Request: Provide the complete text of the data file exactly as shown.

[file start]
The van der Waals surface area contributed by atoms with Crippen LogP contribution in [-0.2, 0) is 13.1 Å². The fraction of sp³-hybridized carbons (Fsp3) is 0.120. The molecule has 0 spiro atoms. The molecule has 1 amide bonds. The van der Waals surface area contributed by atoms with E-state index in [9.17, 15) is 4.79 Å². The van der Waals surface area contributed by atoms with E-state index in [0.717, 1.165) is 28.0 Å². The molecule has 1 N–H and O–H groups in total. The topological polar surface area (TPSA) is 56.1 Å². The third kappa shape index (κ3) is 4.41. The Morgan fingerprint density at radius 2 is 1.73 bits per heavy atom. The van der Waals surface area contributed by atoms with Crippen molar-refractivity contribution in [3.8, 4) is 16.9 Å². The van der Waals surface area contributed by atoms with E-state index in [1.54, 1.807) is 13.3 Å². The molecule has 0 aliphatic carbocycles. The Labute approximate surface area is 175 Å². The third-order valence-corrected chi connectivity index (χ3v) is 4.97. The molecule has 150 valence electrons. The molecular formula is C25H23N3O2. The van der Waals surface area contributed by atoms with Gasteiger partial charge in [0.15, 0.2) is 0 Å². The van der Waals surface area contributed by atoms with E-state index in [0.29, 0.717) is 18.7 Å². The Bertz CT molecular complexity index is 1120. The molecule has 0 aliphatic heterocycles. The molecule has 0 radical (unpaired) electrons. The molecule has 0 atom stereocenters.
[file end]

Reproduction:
The van der Waals surface area contributed by atoms with Crippen LogP contribution in [-0.2, 0) is 13.1 Å². The fraction of sp³-hybridized carbons (Fsp3) is 0.120. The molecule has 0 spiro atoms. The molecule has 1 amide bonds. The van der Waals surface area contributed by atoms with E-state index in [9.17, 15) is 4.79 Å². The van der Waals surface area contributed by atoms with E-state index in [0.717, 1.165) is 28.0 Å². The molecule has 1 N–H and O–H groups in total. The topological polar surface area (TPSA) is 56.1 Å². The third kappa shape index (κ3) is 4.41. The Morgan fingerprint density at radius 2 is 1.73 bits per heavy atom. The van der Waals surface area contributed by atoms with Crippen molar-refractivity contribution in [3.8, 4) is 16.9 Å². The van der Waals surface area contributed by atoms with E-state index in [1.54, 1.807) is 13.3 Å². The molecule has 0 aliphatic carbocycles. The Labute approximate surface area is 175 Å². The third-order valence-corrected chi connectivity index (χ3v) is 4.97. The molecule has 150 valence electrons. The molecular formula is C25H23N3O2. The van der Waals surface area contributed by atoms with Gasteiger partial charge in [0.15, 0.2) is 0 Å². The van der Waals surface area contributed by atoms with E-state index in [0.29, 0.717) is 18.7 Å². The Bertz CT molecular complexity index is 1120. The molecule has 0 aliphatic heterocycles. The molecule has 0 radical (unpaired) electrons. The molecule has 0 atom stereocenters.